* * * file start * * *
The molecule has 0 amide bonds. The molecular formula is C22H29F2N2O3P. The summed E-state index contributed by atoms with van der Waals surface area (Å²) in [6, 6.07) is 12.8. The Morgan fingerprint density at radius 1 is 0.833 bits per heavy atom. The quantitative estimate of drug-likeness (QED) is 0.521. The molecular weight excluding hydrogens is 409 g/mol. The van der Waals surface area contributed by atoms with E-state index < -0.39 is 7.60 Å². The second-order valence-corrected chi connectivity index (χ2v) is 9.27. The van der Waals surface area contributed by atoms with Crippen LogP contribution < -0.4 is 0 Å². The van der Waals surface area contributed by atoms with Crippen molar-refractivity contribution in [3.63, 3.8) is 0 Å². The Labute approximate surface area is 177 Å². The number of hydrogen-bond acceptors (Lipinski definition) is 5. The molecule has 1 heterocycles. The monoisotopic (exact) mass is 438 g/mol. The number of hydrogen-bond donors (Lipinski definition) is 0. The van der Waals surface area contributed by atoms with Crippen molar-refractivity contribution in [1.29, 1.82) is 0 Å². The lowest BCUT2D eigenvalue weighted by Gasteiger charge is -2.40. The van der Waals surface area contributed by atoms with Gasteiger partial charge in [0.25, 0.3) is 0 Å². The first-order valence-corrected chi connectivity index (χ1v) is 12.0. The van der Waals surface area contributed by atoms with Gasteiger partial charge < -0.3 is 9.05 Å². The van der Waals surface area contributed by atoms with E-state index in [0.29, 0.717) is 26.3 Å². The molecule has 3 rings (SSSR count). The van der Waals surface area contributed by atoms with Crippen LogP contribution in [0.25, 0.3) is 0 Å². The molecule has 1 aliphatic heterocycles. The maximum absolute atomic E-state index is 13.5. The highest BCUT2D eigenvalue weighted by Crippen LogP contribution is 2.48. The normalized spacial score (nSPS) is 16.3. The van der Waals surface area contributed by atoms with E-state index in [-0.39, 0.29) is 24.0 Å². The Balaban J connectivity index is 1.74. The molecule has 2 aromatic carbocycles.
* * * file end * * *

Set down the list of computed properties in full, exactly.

The molecule has 0 amide bonds. The molecular formula is C22H29F2N2O3P. The summed E-state index contributed by atoms with van der Waals surface area (Å²) in [6, 6.07) is 12.8. The Morgan fingerprint density at radius 1 is 0.833 bits per heavy atom. The quantitative estimate of drug-likeness (QED) is 0.521. The molecular weight excluding hydrogens is 409 g/mol. The van der Waals surface area contributed by atoms with E-state index < -0.39 is 7.60 Å². The second-order valence-corrected chi connectivity index (χ2v) is 9.27. The van der Waals surface area contributed by atoms with Crippen LogP contribution < -0.4 is 0 Å². The van der Waals surface area contributed by atoms with Crippen molar-refractivity contribution in [3.63, 3.8) is 0 Å². The Labute approximate surface area is 177 Å². The number of hydrogen-bond acceptors (Lipinski definition) is 5. The molecule has 1 heterocycles. The monoisotopic (exact) mass is 438 g/mol. The number of hydrogen-bond donors (Lipinski definition) is 0. The van der Waals surface area contributed by atoms with Crippen molar-refractivity contribution in [1.29, 1.82) is 0 Å². The lowest BCUT2D eigenvalue weighted by Gasteiger charge is -2.40. The van der Waals surface area contributed by atoms with Gasteiger partial charge in [0.25, 0.3) is 0 Å². The first-order valence-corrected chi connectivity index (χ1v) is 12.0. The van der Waals surface area contributed by atoms with Gasteiger partial charge < -0.3 is 9.05 Å². The van der Waals surface area contributed by atoms with E-state index in [0.29, 0.717) is 26.3 Å². The molecule has 3 rings (SSSR count). The van der Waals surface area contributed by atoms with Crippen LogP contribution in [0.25, 0.3) is 0 Å². The molecule has 1 aliphatic heterocycles. The maximum absolute atomic E-state index is 13.5. The highest BCUT2D eigenvalue weighted by Crippen LogP contribution is 2.48. The normalized spacial score (nSPS) is 16.3. The van der Waals surface area contributed by atoms with E-state index in [-0.39, 0.29) is 24.0 Å². The Balaban J connectivity index is 1.74. The molecule has 2 aromatic carbocycles.